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"We didn’t think it was appropriate."- Charlie Flanagan defends Ireland's abstention on Gaza vote

He will speak to the Israeli Ambassador but stressed that Israel has a right to defend itself.

Image: Eamonn Farrell/Photocall Ireland

Updated 10.29 am

FOREIGN AFFAIRS MINISTER Charlie Flanagan says that he will contact the Israeli ambassador today as he defended Ireland’s abstention on a UN resolution that sought to investigate Israel’s military actions in Gaza.

The Government has come under criticism for its abstention, which it undertook along with the other EU states, from several quarters including from its own members.

But speaking on RTÉ’s Morning Ireland, Flanagan said that Ireland had a number of issues with the UN Human Right’s Council’s resolution that was passed on Wednesday:

We didn’t think it was appropriate to allow for a new investigation having regard to current existing UN structures. Secondly, we had problems with the text, we wanted it to include all violent acts on all sides including Hamas and other militant groups in the region.

“We referred to the fact that the resolution failed to recognise the right of Israel as a democratic state in the region and it’s right to defend itself,” he added.

Flanagan said that Ireland was doing “everything in its power” both bilaterally and through the UN to help curb the violence, saying that he had met with Israeli officials as part of this strategy.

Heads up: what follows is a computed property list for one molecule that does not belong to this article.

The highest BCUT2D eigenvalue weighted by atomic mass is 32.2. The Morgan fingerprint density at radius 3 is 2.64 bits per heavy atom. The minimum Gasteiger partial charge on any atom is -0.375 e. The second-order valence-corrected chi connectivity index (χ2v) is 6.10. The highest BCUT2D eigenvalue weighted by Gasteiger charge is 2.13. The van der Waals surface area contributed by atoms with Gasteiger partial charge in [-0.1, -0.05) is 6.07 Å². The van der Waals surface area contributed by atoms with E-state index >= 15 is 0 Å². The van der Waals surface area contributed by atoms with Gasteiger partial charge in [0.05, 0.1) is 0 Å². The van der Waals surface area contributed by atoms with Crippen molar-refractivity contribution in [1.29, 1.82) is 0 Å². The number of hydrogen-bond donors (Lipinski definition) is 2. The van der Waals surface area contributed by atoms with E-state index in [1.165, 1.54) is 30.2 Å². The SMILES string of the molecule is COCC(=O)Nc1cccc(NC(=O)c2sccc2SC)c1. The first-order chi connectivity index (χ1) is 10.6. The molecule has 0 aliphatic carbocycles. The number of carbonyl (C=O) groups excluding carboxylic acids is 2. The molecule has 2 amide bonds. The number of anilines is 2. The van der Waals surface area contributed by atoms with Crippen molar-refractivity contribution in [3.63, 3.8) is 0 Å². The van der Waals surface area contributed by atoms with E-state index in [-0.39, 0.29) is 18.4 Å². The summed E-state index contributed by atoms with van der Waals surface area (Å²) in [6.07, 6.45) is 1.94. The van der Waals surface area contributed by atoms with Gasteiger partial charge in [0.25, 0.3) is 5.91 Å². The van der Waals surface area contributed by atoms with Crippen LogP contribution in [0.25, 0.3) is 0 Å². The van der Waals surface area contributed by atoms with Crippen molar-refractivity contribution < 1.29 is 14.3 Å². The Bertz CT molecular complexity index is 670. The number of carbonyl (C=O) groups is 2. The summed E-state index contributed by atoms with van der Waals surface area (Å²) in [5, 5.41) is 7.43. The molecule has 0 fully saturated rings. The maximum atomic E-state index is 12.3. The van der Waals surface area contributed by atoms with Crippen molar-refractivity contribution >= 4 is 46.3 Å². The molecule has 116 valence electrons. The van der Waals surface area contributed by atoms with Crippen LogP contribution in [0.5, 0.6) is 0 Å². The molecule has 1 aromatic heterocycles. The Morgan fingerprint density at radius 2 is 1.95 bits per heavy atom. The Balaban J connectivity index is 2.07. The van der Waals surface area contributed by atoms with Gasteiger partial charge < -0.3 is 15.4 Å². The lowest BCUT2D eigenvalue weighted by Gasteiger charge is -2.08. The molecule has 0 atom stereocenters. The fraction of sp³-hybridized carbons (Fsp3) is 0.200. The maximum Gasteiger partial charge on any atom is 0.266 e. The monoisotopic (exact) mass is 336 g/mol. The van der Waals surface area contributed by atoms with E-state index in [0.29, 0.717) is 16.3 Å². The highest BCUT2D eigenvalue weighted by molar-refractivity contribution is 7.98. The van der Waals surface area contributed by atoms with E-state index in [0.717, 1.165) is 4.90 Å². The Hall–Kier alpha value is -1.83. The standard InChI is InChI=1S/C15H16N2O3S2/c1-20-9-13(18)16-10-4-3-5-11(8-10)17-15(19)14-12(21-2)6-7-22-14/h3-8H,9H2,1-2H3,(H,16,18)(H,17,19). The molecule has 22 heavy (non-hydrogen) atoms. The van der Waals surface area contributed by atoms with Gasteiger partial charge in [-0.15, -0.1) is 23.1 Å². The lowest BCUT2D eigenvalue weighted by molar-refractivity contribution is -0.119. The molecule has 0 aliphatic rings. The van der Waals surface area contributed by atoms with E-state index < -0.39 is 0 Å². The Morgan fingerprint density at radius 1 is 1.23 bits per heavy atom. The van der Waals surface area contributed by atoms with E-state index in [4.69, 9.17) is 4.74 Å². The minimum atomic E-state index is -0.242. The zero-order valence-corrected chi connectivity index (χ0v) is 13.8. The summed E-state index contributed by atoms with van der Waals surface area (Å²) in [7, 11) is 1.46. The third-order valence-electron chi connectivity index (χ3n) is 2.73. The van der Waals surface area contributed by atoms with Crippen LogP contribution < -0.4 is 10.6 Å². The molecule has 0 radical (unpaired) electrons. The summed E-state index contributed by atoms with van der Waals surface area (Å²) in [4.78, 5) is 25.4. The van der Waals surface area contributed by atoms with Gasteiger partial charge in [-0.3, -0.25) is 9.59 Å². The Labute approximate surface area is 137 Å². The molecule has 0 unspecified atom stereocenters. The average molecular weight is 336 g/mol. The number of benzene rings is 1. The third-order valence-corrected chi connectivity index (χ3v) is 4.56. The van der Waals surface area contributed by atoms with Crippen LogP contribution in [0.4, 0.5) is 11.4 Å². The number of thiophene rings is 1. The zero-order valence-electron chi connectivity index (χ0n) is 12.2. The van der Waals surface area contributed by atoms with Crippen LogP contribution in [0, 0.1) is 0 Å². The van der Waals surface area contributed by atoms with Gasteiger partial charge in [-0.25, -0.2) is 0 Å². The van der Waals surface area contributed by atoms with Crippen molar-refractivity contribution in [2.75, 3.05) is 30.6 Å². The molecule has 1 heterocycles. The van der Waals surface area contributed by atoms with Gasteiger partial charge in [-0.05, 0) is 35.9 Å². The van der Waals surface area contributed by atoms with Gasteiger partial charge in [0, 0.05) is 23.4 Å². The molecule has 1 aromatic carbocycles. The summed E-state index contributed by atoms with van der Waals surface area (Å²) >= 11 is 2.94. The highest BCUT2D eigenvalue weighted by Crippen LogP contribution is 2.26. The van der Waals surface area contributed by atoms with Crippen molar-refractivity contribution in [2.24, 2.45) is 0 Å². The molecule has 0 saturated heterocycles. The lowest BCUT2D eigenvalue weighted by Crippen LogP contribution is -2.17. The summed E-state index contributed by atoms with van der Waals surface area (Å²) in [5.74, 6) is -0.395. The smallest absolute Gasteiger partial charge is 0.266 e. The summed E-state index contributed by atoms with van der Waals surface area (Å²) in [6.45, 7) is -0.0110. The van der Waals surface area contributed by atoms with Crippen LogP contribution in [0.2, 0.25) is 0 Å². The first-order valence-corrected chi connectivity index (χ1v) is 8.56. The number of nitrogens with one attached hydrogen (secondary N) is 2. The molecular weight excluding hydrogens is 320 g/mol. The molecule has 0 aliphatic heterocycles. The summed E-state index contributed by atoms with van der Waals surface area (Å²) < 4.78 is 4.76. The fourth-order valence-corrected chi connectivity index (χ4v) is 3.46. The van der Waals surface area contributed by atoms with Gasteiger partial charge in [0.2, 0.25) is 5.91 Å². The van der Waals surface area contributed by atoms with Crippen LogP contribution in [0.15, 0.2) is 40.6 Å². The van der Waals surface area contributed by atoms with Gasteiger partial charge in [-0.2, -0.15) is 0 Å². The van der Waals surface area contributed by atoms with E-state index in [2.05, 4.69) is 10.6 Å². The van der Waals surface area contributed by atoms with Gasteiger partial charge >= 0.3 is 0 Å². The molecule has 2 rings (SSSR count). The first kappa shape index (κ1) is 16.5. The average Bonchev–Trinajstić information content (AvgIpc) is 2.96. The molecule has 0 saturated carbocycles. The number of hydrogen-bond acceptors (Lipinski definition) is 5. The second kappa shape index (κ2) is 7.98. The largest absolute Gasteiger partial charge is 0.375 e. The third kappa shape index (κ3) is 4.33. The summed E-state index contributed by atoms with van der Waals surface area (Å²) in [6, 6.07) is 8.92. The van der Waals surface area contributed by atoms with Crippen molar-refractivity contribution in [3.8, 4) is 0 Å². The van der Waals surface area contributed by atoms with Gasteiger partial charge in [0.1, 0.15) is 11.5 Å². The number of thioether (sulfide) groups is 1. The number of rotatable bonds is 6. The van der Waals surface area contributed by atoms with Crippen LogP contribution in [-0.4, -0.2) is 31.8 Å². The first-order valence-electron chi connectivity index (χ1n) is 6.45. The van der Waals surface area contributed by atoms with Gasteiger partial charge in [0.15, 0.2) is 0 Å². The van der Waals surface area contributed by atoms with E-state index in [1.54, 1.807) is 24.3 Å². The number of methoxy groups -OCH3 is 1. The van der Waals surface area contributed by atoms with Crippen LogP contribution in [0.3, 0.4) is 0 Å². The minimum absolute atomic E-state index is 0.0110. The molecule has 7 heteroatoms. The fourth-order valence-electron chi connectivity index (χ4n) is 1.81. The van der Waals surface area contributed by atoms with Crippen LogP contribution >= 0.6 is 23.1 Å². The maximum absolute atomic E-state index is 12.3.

“Last week I met with the Israeli ambassador and conveyed to him, in no uncertain terms, the deep concern of the Irish people about the appalling level of casualties in Gaza,” he said.

Gaza Action Ireland - Protest. Picture Protesters outside the Department of Foreign Affairs in Dublin during the week. Source: Sam Boal/Photocall Ireland

He added that he has also met with the Arab League yesterday as well as Egyptian officials:

We have a recurring problem in Gaza every few years now and this crisis, however appalling that it is, is not the first such crisis. What we have to do is hope that this is going to be the last one and the underlying issues that contribute the violence can be dealt with.

Pushed about the growing opposition to Israel’s actions even among previous supporters of the state, Flanagan repeated that there are two sides to the conflict.

“I believe it must be in the context of Israel as a democratic state and its right to defend itself and to defend its territory,” he said.

The minster said that Ireland must be seen to be even handed because he has seen at discussions in Brussels how “our voice is stronger and our influence is greater”, adding that the accepted resolution was weak.

“I believe that it was an opportunity lost because the resolution could have been stronger and could have been better,” he said.

*Clarification: An earlier version of the article attributed a quote to the Minister saying that the “resolution failed to recognise the rise of Israel as a democratic state.”

The correct quote should have been that the “resolution failed to recognise the right of Israel as a democratic state.” It has been corrected accordingly. 

Read: Why did Ireland abstain from a UN Human Rights Council vote on Gaza? >

Read: Palestinian shot dead by Israeli forces in West Bank protests >

About the author:

Rónán Duffy

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